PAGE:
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Using Facility Cleaning Drones to Sanitize With Speed

Facility Cleaning Drones

Guest post written by Johnny Crosskey, SEO & Content Specialist, The Sports Facilities Companies. 

If you have traveled to a local park or greenspace recently, you’ve likely seen drones in action. You may also know that what was once a cool techie toy has surged in operational outlets. Drones captivate video audiences with sweeping landscape shots. They are a nimble “eye in the sky” for everything from farmers who need to monitor crops to emergency rescue crews on search and recovery missions. However, within the emergence of the COVID-19 pandemic, they took on a new operational task assignment. Companies were already using drones as a more efficient and safe solution to cleaning elevated areas such as roofs. To ensure a safe environment for guests and athletes in sports facilities, innovators quickly pivoted the technology to sanitize these large areas in as fast as two hours.

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How It Works:

Since the COVID-19 pandemic, a number of companies have entered the facility sanitization market with their own processes. Overall, the drone itself has a tank filled with a non-toxic cleaning solution affixed to it. In the case of the drones used to clean Atlanta’s Mercedes-Benz Dome (the first to use sanitization drones), the tank is 2.5 gallons. The drone also uses electrostatic spraying nozzles to distribute chemicals in designated areas. Electrostatic sprayers (ESS) positively charge the disinfectant droplets when passing through the nozzle. The charged disinfectant droplets seek out and stick to negatively charged surfaces and repel other positively charged particles, including bacteria and viruses.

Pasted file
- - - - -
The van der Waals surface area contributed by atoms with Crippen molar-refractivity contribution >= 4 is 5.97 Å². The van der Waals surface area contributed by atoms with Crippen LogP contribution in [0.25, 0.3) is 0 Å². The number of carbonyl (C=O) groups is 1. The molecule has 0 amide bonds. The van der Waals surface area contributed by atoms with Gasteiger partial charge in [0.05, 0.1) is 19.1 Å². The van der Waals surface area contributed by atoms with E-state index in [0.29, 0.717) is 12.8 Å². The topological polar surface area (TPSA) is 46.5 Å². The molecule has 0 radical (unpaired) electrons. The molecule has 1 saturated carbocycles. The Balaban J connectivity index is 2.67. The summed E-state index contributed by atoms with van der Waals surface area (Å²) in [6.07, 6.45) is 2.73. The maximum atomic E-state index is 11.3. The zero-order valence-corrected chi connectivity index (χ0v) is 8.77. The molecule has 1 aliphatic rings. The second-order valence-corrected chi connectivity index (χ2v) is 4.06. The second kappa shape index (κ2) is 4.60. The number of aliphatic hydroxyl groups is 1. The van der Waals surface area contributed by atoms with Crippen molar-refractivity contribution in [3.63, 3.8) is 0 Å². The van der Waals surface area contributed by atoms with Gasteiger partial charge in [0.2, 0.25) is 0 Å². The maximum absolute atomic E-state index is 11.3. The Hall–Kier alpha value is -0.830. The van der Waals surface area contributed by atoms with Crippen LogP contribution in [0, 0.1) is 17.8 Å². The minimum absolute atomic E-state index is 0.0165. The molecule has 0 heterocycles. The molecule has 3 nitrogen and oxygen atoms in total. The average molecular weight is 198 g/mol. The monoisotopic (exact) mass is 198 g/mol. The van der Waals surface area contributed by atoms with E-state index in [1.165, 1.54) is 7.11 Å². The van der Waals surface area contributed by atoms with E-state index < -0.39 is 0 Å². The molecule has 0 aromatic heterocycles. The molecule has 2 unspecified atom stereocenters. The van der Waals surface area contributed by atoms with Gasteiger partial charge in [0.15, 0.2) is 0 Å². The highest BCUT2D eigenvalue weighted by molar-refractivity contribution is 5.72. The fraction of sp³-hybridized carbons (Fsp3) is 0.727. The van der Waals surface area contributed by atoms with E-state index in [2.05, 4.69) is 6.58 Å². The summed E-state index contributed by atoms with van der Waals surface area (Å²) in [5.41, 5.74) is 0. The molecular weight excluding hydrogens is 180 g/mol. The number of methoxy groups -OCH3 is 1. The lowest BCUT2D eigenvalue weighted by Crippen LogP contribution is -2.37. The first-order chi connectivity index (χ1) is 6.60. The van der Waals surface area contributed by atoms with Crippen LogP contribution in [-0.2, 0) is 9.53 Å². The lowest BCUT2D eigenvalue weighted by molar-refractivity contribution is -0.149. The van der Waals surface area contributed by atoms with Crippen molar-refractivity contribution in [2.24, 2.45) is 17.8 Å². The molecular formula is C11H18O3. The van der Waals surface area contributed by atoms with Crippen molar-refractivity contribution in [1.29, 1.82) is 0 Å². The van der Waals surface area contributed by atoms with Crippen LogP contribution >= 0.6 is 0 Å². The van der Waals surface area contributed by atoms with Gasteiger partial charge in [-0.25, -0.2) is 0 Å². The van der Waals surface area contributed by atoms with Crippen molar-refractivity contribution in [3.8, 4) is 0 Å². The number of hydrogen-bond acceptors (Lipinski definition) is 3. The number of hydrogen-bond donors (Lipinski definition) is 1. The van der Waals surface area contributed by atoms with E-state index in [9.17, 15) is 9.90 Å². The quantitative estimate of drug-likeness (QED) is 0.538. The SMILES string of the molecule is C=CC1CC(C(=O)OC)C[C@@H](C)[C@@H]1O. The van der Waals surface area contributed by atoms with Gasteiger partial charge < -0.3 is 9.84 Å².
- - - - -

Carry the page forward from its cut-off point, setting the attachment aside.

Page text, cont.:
In some cases, the drone is tethered to a base while the pilot operates it. Others rely completely by remote ground control systems. As 5G technology becomes more prevalent, these drones will be able to be controlled from longer distances. Due to battery power, most flights last about 25 minutes. Depending on the size of the facility and timing between events, multiple drones may be used.


Drone cleaners are a gamechanger in terms of operational efficiency. With a 2.5-gallon tank and 25 minutes of battery power, drones can cover more facility surfaces at a much faster rate. One popular drone cleaning operator has said that their product cleans spaces up 95 percent faster than traditional methods.

Drone cleaners have notably been employed in several NFL, NHL, and NBA venues, including the aforementioned Mercedes-Benz Dome and PPG Paints Arena in Pittsburgh. This is a job that would take a small army of janitorial staff to accomplish, making drone cleaners a more cost-efficient solution for a facility of any size. It’s also a more effective way of cleaning.

Obstacles To Entry:

While financial savings may be realized in the long term, the initial investment can be steep. Cleaning drones, like the ones used at the Mercedes-Benz Dome cost nearly $15,000. Drones can also be rented for $3000.00 per month. Additionally, a staff member must have a drone pilot license to operate the cleaning drone. Operating one also requires specialized training given by the drone vendor. While neither task is extensive, it is an additional layer of effort required to use this technology.

Facility Cleaning Drones In Action:

Sanitizing a youth sports facility or a pro sports arena is a large job, but it pales in comparison to what the organizers of the Kentucky Derby have been tasked with over the last two years. Churchill Downs, home of the Kentucky Derby, encompasses 115 acres and welcomed over 140,000 guests for this year’s race. To keep this massive area clean and guests safe, the Kentucky Derby turned to cleaning drones, which completed the job in 90 minutes. Drones used a microbiostatic fog to coat the top and bottom of each surface.

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